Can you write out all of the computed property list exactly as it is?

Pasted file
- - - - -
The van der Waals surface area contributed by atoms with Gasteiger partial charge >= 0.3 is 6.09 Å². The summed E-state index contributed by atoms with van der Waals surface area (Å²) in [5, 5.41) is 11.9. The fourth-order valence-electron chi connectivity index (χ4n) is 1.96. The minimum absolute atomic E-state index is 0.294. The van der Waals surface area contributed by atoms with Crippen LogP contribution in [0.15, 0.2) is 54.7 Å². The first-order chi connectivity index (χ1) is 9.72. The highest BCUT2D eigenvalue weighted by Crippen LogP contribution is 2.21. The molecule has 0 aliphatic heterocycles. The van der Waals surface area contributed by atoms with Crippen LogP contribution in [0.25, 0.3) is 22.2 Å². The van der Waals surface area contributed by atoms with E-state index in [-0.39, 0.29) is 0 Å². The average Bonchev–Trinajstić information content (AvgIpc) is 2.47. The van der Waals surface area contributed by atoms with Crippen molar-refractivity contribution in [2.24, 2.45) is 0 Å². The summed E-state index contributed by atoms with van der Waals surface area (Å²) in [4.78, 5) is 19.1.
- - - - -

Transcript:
The van der Waals surface area contributed by atoms with Gasteiger partial charge >= 0.3 is 6.09 Å². The summed E-state index contributed by atoms with van der Waals surface area (Å²) in [5, 5.41) is 11.9. The fourth-order valence-electron chi connectivity index (χ4n) is 1.96. The minimum absolute atomic E-state index is 0.294. The van der Waals surface area contributed by atoms with Crippen LogP contribution in [0.15, 0.2) is 54.7 Å². The first-order chi connectivity index (χ1) is 9.72. The highest BCUT2D eigenvalue weighted by Crippen LogP contribution is 2.21. The molecule has 0 aliphatic heterocycles. The van der Waals surface area contributed by atoms with Crippen LogP contribution in [0.25, 0.3) is 22.2 Å². The van der Waals surface area contributed by atoms with E-state index in [-0.39, 0.29) is 0 Å². The average Bonchev–Trinajstić information content (AvgIpc) is 2.47. The van der Waals surface area contributed by atoms with Crippen molar-refractivity contribution in [2.24, 2.45) is 0 Å². The summed E-state index contributed by atoms with van der Waals surface area (Å²) in [4.78, 5) is 19.1.